A study on EU’s position at the UN climate summit (Copenhagen December 7-18, 2009) revealed “the substantial inadequacy and uncertain procedural implementation”, inability to tackle “the urgency and broad impact of climate change”, and laid down indications on future steps. The proposal was voiced by Emmanuel Guérin, coordinator of the climate change program of ‘Institut du développement durable et des relations internationales (Iddri), in Paris, and published on April’s issue of Études, the French Jesuit magazine on contemporary culture. Here are some abstracts. An Insufficient and uncertain Accord. The decision taken at the Copenhagen summit on “the long-term aim to keep global warming below 2°C” Guèrin explains, is substantially not achievable since it does not provide sufficient means to fulfil it”. Furthermore “country-specific goals result in a 3°C warming above the pre-industrial temperature”. This agreement is neither a simple political declaration nor a legally binding agreement” but rather “the eleventh hour attempt by a handful of State leaders after a two-week stalemate in negotiations”. The agreement also entails “serious procedural problems in 2010” since “it doesn’t point out whether it is a basic negotiation or must be readjusted in the two-tracked UN negotiations (under the UN Framework Convention on Climate Change or the Kyoto Protocol)”. Apart from these issues, Guèrin points out, that the Copenhagen accord “reveals the current limits in international cooperation”.EU’s weak international stand. What was the EU’s role in Copenhagen? Among the developed countries, Guèrin notes “EU was closer to the Kyoto model due to its legislation on emission reduction, -20% by 2020 from 1990 levels”. Furthermore “the EU defended more than other countries on a certain international cooperation: the carbon market (green gas emission trade) and flexible mechanisms”. For the expert “this sophisticated view of cooperation is based on the principle of efficacy and equity”. However, the EU “played a minor role in the negotiations. During the Summit preparation phase the EU was strongly involved in setting ambitious goals. At the beginning, the EU was the only one to back the 2° C temperature limit that was later subscribed by other countries”. However “it was not able to influence the final agreement. Definitely penalized by its need to reach an agreement, like in the Kyoto Protocol, the EU is among the disadvantaged countries negotiating “from the bottom”. According to the expert, “EU’s weak international stand could be due to its poor use of sovereignty language”. There are other reasons as well: “Even if it showed strong cohesion in 2008 in adopting the energy and climate package, in 2009 it revealed gaps in funding issues and passing from 20 to 30% emission cuts by 2020. Leadership and true transformation. “Apart from world governance tensions, international cooperation falters due to domestic policies, that are still at an infant stage,” Guèrin highlighted. Even if the importance of climate change and the need for action is widely acknowledged, emission reduction policies are still at an initial phase”. Specifically, “governments fear high costs and less benefits from international cooperation”. “The EU is far from the announced third industrial revolution. Notwithstanding the truly innovative cap and trade approach that produces effective emission cuts, no effort has been taken on energy-efficiency, or at least not enough”, while “the use of flexibility mechanisms, for cost monitoring, ” reduces “Europe’s broad transformation”. For Guèrin, re-launch plans “to tackle the financial and economic downturn have not shown the EU’s resolute commitment to a carbon free economy”. “Leadership by example” the EU’s is so proud of cannot make do with the announcement of high emission cuts: it must be backed by a true transformation. This is what developing countries and especially emerging countries ask for: the proof we can decarbonize the economy”.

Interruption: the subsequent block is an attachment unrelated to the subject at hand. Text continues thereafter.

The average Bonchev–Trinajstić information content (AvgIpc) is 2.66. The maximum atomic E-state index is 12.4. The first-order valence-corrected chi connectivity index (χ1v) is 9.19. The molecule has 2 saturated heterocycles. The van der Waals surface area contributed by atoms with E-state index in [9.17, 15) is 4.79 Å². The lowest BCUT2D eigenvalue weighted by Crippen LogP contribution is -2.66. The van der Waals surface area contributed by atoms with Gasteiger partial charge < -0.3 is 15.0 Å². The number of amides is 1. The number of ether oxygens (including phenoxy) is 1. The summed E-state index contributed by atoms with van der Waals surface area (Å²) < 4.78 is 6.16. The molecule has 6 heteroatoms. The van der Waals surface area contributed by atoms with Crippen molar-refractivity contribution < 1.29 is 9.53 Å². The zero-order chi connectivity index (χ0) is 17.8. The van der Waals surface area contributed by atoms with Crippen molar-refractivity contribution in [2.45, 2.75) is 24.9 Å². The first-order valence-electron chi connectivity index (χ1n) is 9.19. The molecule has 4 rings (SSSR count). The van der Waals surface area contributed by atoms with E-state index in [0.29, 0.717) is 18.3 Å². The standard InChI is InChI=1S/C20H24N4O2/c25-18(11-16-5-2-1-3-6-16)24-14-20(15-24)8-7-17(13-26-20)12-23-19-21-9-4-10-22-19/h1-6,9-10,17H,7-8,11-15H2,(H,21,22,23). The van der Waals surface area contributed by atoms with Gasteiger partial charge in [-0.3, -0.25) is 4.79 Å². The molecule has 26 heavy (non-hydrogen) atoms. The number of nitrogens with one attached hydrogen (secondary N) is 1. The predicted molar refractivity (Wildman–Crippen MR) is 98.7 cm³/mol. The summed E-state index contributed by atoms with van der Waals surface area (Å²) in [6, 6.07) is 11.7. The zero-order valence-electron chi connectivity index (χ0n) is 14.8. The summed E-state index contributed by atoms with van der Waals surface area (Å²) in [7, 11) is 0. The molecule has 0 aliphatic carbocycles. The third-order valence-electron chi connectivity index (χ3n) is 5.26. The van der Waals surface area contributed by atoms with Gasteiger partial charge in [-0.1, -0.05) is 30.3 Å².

An analysis on April's issue of Études